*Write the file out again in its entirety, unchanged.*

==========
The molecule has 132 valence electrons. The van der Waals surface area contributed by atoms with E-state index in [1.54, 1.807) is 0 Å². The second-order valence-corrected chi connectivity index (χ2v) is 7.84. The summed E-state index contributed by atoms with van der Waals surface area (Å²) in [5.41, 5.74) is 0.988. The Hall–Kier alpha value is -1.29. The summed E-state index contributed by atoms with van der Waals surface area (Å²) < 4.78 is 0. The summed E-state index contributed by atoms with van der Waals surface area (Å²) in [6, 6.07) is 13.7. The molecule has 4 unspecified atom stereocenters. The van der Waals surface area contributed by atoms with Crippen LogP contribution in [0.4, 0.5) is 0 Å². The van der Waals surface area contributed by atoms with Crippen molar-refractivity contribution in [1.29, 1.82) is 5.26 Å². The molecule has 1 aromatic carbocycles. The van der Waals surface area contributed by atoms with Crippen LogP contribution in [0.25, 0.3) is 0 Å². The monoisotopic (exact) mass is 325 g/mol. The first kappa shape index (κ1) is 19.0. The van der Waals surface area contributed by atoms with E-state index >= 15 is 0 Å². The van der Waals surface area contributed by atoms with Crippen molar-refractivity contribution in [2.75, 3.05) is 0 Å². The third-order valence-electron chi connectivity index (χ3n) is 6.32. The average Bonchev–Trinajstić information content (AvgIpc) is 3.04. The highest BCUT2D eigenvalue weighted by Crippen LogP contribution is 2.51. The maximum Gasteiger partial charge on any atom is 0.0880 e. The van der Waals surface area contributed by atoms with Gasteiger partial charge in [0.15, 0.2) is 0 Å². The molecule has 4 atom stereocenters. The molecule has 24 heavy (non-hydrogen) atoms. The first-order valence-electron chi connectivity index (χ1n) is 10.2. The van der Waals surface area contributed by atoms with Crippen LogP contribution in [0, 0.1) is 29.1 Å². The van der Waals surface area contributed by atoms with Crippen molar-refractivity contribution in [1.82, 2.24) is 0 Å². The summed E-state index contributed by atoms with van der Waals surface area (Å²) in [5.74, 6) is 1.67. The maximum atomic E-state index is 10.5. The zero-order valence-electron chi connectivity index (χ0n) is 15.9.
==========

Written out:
The molecule has 132 valence electrons. The van der Waals surface area contributed by atoms with E-state index in [1.54, 1.807) is 0 Å². The second-order valence-corrected chi connectivity index (χ2v) is 7.84. The summed E-state index contributed by atoms with van der Waals surface area (Å²) in [5.41, 5.74) is 0.988. The Hall–Kier alpha value is -1.29. The summed E-state index contributed by atoms with van der Waals surface area (Å²) < 4.78 is 0. The summed E-state index contributed by atoms with van der Waals surface area (Å²) in [6, 6.07) is 13.7. The molecule has 4 unspecified atom stereocenters. The van der Waals surface area contributed by atoms with Crippen LogP contribution in [0.4, 0.5) is 0 Å². The van der Waals surface area contributed by atoms with Crippen molar-refractivity contribution in [1.29, 1.82) is 5.26 Å². The molecule has 1 aromatic carbocycles. The van der Waals surface area contributed by atoms with Crippen LogP contribution in [0.25, 0.3) is 0 Å². The monoisotopic (exact) mass is 325 g/mol. The first kappa shape index (κ1) is 19.0. The van der Waals surface area contributed by atoms with E-state index >= 15 is 0 Å². The van der Waals surface area contributed by atoms with Crippen molar-refractivity contribution in [2.75, 3.05) is 0 Å². The third-order valence-electron chi connectivity index (χ3n) is 6.32. The average Bonchev–Trinajstić information content (AvgIpc) is 3.04. The highest BCUT2D eigenvalue weighted by Crippen LogP contribution is 2.51. The maximum Gasteiger partial charge on any atom is 0.0880 e. The van der Waals surface area contributed by atoms with Gasteiger partial charge in [0.15, 0.2) is 0 Å². The molecule has 4 atom stereocenters. The molecule has 24 heavy (non-hydrogen) atoms. The first-order valence-electron chi connectivity index (χ1n) is 10.2. The van der Waals surface area contributed by atoms with Crippen LogP contribution in [0, 0.1) is 29.1 Å². The van der Waals surface area contributed by atoms with Crippen molar-refractivity contribution in [1.82, 2.24) is 0 Å². The summed E-state index contributed by atoms with van der Waals surface area (Å²) in [5.74, 6) is 1.67. The maximum atomic E-state index is 10.5. The zero-order valence-electron chi connectivity index (χ0n) is 15.9.